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Caribbean must strengthen its Internet infrastructure

Caribbean must strengthen its Internet infrastructure

OECS Media Release

Internet expert calls for greater regional network resilience and security. ST VINCENT: The Caribbean will have to strengthen its critical Internet infrastructure if it is to defend against the growing threat of climate-change-driven natural disasters and if it is to keep up with the world’s growing digital economy.

This view was expressed by Internet-expert, Bevil Wooding, the Caribbean outreach director at the American Registry for Internet Numbers, ARIN, a US-based non-profit organisation responsible for Internet number resource management.

“In today’s world, the security, resilience and robustness of computers networks are critical to the development of the digital economy. The Caribbean can no longer afford to leave important decisions about network buildout, network resource management and network infrastructure spend only to commercial telecommunications providers. Those issues are now the concern and the responsibility of governments, private network operators and even end users,” he said.

Wooding, who is also the Strategic ICT Advisor for the OECS Commission, was speaking in St Vincent and the Grenadines to officials at the 36th Executive Council meeting of the Caribbean Telecommunications Union (CTU), the body responsible for information and communications technology policy in the region.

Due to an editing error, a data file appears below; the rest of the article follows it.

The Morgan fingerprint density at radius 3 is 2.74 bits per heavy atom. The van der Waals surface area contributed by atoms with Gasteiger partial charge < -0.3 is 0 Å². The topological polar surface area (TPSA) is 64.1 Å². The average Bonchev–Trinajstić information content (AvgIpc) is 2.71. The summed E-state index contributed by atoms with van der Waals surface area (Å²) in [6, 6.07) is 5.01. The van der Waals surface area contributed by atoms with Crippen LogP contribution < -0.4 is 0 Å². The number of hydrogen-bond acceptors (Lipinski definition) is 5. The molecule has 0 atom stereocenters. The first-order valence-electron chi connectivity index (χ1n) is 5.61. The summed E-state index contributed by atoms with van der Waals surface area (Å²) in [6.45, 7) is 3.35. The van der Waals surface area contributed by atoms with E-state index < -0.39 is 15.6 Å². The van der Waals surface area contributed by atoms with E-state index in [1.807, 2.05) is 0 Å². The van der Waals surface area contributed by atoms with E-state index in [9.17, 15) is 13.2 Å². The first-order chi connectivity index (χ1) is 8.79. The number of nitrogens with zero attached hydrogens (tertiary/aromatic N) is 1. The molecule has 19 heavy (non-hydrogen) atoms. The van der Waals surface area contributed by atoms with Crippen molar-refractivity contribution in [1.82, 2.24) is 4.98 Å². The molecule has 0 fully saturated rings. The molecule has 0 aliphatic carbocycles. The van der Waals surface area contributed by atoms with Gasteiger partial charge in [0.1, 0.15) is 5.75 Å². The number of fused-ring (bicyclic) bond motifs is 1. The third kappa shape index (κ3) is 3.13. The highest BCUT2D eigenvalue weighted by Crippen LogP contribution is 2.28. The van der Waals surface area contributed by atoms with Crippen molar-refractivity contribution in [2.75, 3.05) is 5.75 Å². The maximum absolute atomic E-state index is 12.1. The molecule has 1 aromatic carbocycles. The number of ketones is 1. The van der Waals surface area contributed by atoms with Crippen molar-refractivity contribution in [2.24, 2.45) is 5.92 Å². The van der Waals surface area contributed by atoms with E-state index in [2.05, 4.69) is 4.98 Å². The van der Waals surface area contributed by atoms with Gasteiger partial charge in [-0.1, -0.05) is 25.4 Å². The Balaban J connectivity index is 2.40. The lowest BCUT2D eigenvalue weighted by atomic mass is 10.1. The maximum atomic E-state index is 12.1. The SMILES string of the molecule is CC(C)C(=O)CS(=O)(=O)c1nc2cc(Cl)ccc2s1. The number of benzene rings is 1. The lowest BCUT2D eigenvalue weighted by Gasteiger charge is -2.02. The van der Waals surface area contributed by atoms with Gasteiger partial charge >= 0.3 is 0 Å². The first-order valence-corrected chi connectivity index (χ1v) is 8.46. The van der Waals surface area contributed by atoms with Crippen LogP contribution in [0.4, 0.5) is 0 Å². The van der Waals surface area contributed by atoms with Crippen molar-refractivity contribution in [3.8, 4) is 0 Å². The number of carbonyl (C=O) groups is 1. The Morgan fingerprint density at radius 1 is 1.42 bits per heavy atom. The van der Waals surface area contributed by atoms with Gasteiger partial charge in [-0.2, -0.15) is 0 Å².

Dr. Didacus Jules, Director General of the OECS Commission, shared that the devastating impact of the 2017 hurricane season on several Caribbean territories has put a spotlight on the importance of strengthening the resilience of the region’s communications network and infrastructure.

“As a region, we must have a clear, strategic approach to building out Internet infrastructure to drive business innovation and economic development,” Dr. Jules said.

He warned that that, the global economy will become increasingly unforgiving to regions with failing, outdated or unsecured technology infrastructure.

“If we do not act with urgency to address this, the impact on our economic and social development can be more devastating than last season’s hurricanes.”

According to Wooding, The CTU has a has also established a special commission to identify

“actionable recommendations for improving Caribbean network resilience.” He also highlighted current efforts by regional and international non-profit organizations to address the issue, noting that the CTU, ARIN, the Caribbean Network Operators Group (CaribNOG), Packet Clearing House and others are already collaborating on initiatives “to develop greater awareness and technical capacity in computer network design, management and cybersecurity.”

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The Organisation of Eastern Caribbean States (OECS) is an International Organisation dedicated to economic harmonisation and integration, protection of human and legal rights, and the encouragement of good governance among independent and non-independent countries in the Eastern Caribbean. The OECS came into being on June 18th 1981, when seven Eastern Caribbean countries signed a treaty agreeing to cooperate with each other while promoting unity and solidarity among its Members. The Treaty became known as the Treaty of Basseterre, so named in honour of the capital city of St. Kitts and Nevis where it was signed. The OECS today, currently has ten members, spread across the Eastern Caribbean comprising Antigua and Barbuda, Commonwealth of Dominica, Grenada, Montserrat, St. Kitts and Nevis, Saint Lucia, St Vincent and The Grenadines, British Virgin Islands, Anguilla and Martinique.

The Organisation of Eastern Caribbean States
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